Investor interest intensifies as top end designer outlets compete with ‘full price’ shopping centres, CBRE finds


Investor interest has intensified as top end designer outlets compete with ‘full price’ shopping centres, with the yield gap closing rapidly, reports leading real estate advisor, CBRE.

Over the last 24 months, yield spreads between outlets and ‘full price’ shopping centres have narrowed significantly, from around 2% to less than 1% today, as investors interest moves strongly into what has in the past been a niche sub-sector.

Daniel Hayden, director, International Valuation, CBRE, said: “Historically in Europe, outlets have been viewed as riskier than shopping centres, due to the turnover rent structure of the leases. Despite the attractive yield premium that this has offered, investor interest has been mostly limited to sector specialists.

“European outlets differ from much of the continent’s regular shopping centre stock in that they operate almost exclusively on the turnover rent model. However much of their success can in fact be put down to this attribute. It is prized by knowledgeable landlords and tenants, who can both rely on these agreements to mitigate the risk of trading downturns while also sharing in the success.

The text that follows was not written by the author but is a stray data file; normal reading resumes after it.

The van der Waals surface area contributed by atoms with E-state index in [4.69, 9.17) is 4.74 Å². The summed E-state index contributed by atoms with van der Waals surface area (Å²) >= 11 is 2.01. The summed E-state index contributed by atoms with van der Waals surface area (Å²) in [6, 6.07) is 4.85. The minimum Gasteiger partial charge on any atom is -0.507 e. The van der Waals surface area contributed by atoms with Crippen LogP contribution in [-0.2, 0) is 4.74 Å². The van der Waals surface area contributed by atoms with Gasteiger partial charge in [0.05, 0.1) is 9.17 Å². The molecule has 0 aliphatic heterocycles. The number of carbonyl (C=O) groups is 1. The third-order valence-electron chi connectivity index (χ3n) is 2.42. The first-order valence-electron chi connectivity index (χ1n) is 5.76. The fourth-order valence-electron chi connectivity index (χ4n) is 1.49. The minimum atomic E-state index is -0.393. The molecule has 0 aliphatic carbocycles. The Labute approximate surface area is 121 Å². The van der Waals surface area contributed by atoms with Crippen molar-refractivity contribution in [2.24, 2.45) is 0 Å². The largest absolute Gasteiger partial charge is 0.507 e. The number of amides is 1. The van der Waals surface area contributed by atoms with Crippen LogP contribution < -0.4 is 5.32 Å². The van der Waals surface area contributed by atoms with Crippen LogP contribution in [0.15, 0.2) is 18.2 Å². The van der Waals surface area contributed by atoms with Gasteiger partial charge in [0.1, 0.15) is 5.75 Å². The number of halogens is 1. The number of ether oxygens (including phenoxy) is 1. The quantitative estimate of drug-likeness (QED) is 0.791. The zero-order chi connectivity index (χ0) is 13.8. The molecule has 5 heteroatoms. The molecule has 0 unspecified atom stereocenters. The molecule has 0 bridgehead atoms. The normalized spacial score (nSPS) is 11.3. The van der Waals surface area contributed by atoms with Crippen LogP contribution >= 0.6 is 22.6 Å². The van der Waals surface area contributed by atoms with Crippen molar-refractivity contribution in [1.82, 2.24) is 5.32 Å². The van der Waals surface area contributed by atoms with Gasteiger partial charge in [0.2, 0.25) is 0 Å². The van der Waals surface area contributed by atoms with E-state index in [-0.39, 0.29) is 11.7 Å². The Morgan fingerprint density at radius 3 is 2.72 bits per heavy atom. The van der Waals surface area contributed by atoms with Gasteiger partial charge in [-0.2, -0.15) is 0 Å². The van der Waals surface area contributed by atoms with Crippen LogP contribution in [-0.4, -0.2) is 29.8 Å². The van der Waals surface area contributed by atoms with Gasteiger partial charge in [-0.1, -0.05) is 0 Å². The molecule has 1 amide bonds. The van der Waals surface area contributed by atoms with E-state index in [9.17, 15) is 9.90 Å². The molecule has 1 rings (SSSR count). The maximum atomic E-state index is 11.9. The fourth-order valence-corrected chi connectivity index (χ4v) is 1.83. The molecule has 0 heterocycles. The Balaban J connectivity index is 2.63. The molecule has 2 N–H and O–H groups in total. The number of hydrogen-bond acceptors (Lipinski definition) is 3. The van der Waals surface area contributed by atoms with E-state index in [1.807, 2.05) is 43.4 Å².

“We have seen a strong shift in recent quarters though, as general retail property investors realise the ability of outlets to perform almost counter cyclically; they tend to do well alongside the rest of the market during good times but offer defensive qualities when economies are not so buoyant. Outlets are also more resilient to e-commerce than a conventional shopping centre due to their more focussed shopper appeal.

“There is also a demand-supply imbalance, where for much of Europe planning restrictions limit the construction of new centres. There are only roughly 170 operating outlets in Europe at present, so between the narrow development pipeline and the very limited trading of stabilised centres, when they do come to the market competition has become fierce. So much so that, if one of the Europe’s super-prime outlets were offered for sale today, we could conceivably see the outlet to shopping centre yield spread narrow to almost zero.